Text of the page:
When it comes to legislation going down to the wire, Sen. Jim Boyd earned the distinction during the last Regular Session of sponsoring the final bill passed in the Senate before Sine Die.
The Bradenton Republican spent his first year in the upper chamber negotiating an overhaul to Florida’s homeowners insurance laws. The complicated matter fell in the lap of the House veteran, an insurance agent by trade, where it evolved significantly over the course of the 60-day Session.
Insurance industry officials grumbled a bit as the House demanded some provisions, like a change in allowable roofing policies, which vanished from the bill. But Boyd brought a package through the Legislature and to the Governor’s desk. Then a judge threw out parts of the law when litigation shortly afterward.
Now Boyd is back in Tallahassee and prepared to go another round. But he’s definitely seeking tweaks, not a massive wishlist of changes.
“I will take another pass at property insurance reform to give additional relief,” the Senator said. “Nothing too aggressive, but I have a couple measures that may help with the rate part of the process. It will take a little energy, but nothing too aggressive.”
The court ruling the tossed part of the law that impacted solicitation restrictions. Roofing contractors argued the law, which prohibited offering incentives for homeowners, hurt companies’ general ability to advertise to the public. Boyd said the intention of those parts of last year’s bill were to stop unethical roofers and adjusters who were promising some consumers they could get a new roof totally covered by insurance only for claims to end up in court.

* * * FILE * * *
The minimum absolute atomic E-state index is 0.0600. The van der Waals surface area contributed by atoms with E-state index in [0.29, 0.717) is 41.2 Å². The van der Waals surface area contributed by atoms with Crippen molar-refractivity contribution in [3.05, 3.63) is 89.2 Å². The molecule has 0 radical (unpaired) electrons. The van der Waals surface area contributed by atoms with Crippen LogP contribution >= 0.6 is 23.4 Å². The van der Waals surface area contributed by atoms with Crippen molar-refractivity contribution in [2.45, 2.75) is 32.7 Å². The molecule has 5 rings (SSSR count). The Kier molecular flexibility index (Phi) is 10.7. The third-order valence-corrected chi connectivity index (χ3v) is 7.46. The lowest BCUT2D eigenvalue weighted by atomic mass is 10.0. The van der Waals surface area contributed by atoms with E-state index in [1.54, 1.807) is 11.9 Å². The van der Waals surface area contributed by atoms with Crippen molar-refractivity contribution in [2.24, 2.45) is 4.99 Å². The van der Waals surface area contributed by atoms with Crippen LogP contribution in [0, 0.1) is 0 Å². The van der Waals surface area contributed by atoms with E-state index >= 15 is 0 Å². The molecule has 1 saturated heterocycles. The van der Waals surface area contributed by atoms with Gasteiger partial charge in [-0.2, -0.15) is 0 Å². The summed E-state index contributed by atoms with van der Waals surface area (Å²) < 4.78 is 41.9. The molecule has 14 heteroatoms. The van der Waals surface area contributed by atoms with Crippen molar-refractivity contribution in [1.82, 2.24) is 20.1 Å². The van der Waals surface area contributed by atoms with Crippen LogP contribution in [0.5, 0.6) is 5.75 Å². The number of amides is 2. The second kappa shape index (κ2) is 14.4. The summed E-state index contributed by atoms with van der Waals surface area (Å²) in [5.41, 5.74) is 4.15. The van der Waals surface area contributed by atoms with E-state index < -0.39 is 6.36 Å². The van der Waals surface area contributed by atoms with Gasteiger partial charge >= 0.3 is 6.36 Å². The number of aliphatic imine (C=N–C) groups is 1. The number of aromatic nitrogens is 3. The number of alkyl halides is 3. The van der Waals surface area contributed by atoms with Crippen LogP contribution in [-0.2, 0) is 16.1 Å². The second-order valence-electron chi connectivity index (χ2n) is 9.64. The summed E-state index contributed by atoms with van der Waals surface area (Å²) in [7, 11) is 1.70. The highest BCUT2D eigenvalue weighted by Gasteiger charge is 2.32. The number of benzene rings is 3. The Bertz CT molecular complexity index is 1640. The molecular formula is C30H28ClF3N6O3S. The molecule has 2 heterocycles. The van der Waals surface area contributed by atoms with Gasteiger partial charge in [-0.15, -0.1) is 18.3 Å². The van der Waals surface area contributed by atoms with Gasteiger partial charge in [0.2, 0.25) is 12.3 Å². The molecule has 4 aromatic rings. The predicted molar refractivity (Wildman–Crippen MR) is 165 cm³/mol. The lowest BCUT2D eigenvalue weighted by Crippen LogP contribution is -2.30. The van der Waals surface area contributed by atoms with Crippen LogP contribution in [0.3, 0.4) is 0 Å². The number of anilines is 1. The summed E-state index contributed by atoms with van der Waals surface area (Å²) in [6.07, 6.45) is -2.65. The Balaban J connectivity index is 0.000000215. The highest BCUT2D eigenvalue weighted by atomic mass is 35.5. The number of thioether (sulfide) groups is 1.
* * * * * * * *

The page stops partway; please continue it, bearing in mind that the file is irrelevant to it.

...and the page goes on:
Boyd believes he can address that kind of aggressive solicitation without hindering legitimate business’ ability to advertise to the public. “I want to readdress that in a different way,” he said.
He has a bill filed (SB 1728) that promises also to take another look at rate schedules for Citizens Property Insurance, the state-operated insurer of last resort. And he also plans to raise the roof discussions again.
His bill last year originally allowed for policies to be sold that covered the depreciated value of roofs. That prompted testimony from homeowners who survived major hurricanes and who expressed fears this would be a boon to insurance companies who no longer had to cover the full cost of roof replacement after a storm. The bill came out during back-and-forth with the House, but Boyd plans to pursue some kind of compromise, perhaps a provision that carved-out so policyholders could still have the full roof cost covered in the case of a storm, but not when a contractor tries to convince them to replace the whole roof when a few shingles fall off.
Beyond homeowners insurance, Boyd will work with Attorney General Ashley Moody on retail theft legislation to crack down on a rise in crime.
“It’s crazy to me we have hard-working men and women building and running a business, and someone can come in and steal form then and expect no real punishment,” he said. ”There ought to be stricter penalties.”
Another major priority will address the opioid epidemic Boyd has worked on since his years in the House. He’s already taken a bill (SB 544) through its first committee stop that would allow pharmacies to evaluate and prescribe Narcan, an emergency drug used by paramedics to stop the immediate effects of a drug overdose.
“If a family member has someone in the house who is sadly inclined to overdose, this can save somebody’s life,” Boyd said. “It’s a small bill but it can make a big difference.”